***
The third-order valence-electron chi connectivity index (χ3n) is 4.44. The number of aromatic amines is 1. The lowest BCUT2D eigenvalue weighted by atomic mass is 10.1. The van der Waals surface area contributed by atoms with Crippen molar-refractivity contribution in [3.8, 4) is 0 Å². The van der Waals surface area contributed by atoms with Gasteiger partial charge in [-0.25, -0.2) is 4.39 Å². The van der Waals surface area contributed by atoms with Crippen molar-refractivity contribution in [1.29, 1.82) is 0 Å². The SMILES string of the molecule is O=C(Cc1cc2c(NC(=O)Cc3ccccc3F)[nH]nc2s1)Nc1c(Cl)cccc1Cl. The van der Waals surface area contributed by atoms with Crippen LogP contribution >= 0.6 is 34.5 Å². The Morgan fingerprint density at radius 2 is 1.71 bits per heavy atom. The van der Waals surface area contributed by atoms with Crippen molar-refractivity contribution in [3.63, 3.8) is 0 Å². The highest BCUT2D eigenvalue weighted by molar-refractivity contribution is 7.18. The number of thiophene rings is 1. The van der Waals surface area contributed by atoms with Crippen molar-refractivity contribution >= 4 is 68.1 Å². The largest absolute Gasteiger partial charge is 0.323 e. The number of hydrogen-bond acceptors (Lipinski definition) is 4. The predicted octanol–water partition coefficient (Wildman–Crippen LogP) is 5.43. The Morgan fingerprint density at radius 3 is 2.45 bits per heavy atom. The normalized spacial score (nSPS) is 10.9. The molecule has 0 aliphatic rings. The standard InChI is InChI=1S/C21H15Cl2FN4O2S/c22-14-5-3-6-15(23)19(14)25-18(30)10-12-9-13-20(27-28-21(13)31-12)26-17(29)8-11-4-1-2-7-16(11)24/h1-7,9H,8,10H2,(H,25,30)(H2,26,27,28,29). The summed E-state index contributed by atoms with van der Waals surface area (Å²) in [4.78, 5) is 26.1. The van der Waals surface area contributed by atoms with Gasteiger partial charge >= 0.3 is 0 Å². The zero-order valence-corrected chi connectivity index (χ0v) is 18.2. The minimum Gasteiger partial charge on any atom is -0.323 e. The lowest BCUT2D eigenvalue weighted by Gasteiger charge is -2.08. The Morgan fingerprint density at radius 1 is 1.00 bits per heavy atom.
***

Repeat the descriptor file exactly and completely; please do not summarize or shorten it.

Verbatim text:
The third-order valence-electron chi connectivity index (χ3n) is 4.44. The number of aromatic amines is 1. The lowest BCUT2D eigenvalue weighted by atomic mass is 10.1. The van der Waals surface area contributed by atoms with Crippen molar-refractivity contribution in [3.8, 4) is 0 Å². The van der Waals surface area contributed by atoms with Gasteiger partial charge in [-0.25, -0.2) is 4.39 Å². The van der Waals surface area contributed by atoms with Crippen molar-refractivity contribution in [1.29, 1.82) is 0 Å². The SMILES string of the molecule is O=C(Cc1cc2c(NC(=O)Cc3ccccc3F)[nH]nc2s1)Nc1c(Cl)cccc1Cl. The van der Waals surface area contributed by atoms with Crippen LogP contribution >= 0.6 is 34.5 Å². The Morgan fingerprint density at radius 2 is 1.71 bits per heavy atom. The van der Waals surface area contributed by atoms with Crippen molar-refractivity contribution in [3.63, 3.8) is 0 Å². The highest BCUT2D eigenvalue weighted by molar-refractivity contribution is 7.18. The number of thiophene rings is 1. The van der Waals surface area contributed by atoms with Crippen molar-refractivity contribution >= 4 is 68.1 Å². The largest absolute Gasteiger partial charge is 0.323 e. The number of hydrogen-bond acceptors (Lipinski definition) is 4. The predicted octanol–water partition coefficient (Wildman–Crippen LogP) is 5.43. The Morgan fingerprint density at radius 3 is 2.45 bits per heavy atom. The normalized spacial score (nSPS) is 10.9. The molecule has 0 aliphatic rings. The standard InChI is InChI=1S/C21H15Cl2FN4O2S/c22-14-5-3-6-15(23)19(14)25-18(30)10-12-9-13-20(27-28-21(13)31-12)26-17(29)8-11-4-1-2-7-16(11)24/h1-7,9H,8,10H2,(H,25,30)(H2,26,27,28,29). The summed E-state index contributed by atoms with van der Waals surface area (Å²) in [4.78, 5) is 26.1. The van der Waals surface area contributed by atoms with Gasteiger partial charge >= 0.3 is 0 Å². The zero-order valence-corrected chi connectivity index (χ0v) is 18.2. The minimum Gasteiger partial charge on any atom is -0.323 e. The lowest BCUT2D eigenvalue weighted by Gasteiger charge is -2.08. The Morgan fingerprint density at radius 1 is 1.00 bits per heavy atom.